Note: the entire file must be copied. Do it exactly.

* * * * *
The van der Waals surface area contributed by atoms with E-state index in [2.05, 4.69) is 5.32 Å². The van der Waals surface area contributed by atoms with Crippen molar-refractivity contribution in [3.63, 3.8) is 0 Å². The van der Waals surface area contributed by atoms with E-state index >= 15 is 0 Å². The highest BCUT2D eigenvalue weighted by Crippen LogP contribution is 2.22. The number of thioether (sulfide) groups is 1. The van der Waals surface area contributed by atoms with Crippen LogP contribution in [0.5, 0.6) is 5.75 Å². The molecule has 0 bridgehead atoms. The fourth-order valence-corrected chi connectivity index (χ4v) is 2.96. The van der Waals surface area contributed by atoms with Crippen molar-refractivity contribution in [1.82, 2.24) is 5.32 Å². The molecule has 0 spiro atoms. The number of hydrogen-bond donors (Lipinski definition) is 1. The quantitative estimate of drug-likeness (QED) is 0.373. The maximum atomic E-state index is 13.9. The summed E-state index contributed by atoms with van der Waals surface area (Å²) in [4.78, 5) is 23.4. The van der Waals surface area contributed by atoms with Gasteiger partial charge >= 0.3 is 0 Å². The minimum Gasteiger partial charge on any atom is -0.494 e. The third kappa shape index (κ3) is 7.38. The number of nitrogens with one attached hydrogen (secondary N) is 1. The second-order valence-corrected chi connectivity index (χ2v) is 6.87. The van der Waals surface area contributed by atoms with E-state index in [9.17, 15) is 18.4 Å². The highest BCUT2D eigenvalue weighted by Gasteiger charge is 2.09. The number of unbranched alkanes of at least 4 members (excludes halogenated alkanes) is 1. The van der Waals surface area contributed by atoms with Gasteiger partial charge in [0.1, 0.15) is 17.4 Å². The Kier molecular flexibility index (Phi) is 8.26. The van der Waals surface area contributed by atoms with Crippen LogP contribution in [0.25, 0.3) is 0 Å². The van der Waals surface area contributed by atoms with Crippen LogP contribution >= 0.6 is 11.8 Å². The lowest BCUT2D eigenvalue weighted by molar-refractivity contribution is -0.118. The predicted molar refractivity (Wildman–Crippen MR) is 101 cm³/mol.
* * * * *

The van der Waals surface area contributed by atoms with E-state index in [2.05, 4.69) is 5.32 Å². The van der Waals surface area contributed by atoms with Crippen molar-refractivity contribution in [3.63, 3.8) is 0 Å². The van der Waals surface area contributed by atoms with E-state index >= 15 is 0 Å². The highest BCUT2D eigenvalue weighted by Crippen LogP contribution is 2.22. The number of thioether (sulfide) groups is 1. The van der Waals surface area contributed by atoms with Crippen LogP contribution in [0.5, 0.6) is 5.75 Å². The molecule has 0 bridgehead atoms. The fourth-order valence-corrected chi connectivity index (χ4v) is 2.96. The van der Waals surface area contributed by atoms with Crippen molar-refractivity contribution in [1.82, 2.24) is 5.32 Å². The molecule has 0 spiro atoms. The number of hydrogen-bond donors (Lipinski definition) is 1. The quantitative estimate of drug-likeness (QED) is 0.373. The maximum atomic E-state index is 13.9. The summed E-state index contributed by atoms with van der Waals surface area (Å²) in [4.78, 5) is 23.4. The van der Waals surface area contributed by atoms with Gasteiger partial charge >= 0.3 is 0 Å². The minimum Gasteiger partial charge on any atom is -0.494 e. The third kappa shape index (κ3) is 7.38. The number of nitrogens with one attached hydrogen (secondary N) is 1. The second-order valence-corrected chi connectivity index (χ2v) is 6.87. The van der Waals surface area contributed by atoms with E-state index in [9.17, 15) is 18.4 Å². The highest BCUT2D eigenvalue weighted by Gasteiger charge is 2.09. The number of unbranched alkanes of at least 4 members (excludes halogenated alkanes) is 1. The van der Waals surface area contributed by atoms with Gasteiger partial charge in [0.1, 0.15) is 17.4 Å². The Kier molecular flexibility index (Phi) is 8.26. The van der Waals surface area contributed by atoms with Crippen LogP contribution in [0.25, 0.3) is 0 Å². The van der Waals surface area contributed by atoms with Crippen LogP contribution >= 0.6 is 11.8 Å². The lowest BCUT2D eigenvalue weighted by molar-refractivity contribution is -0.118. The predicted molar refractivity (Wildman–Crippen MR) is 101 cm³/mol.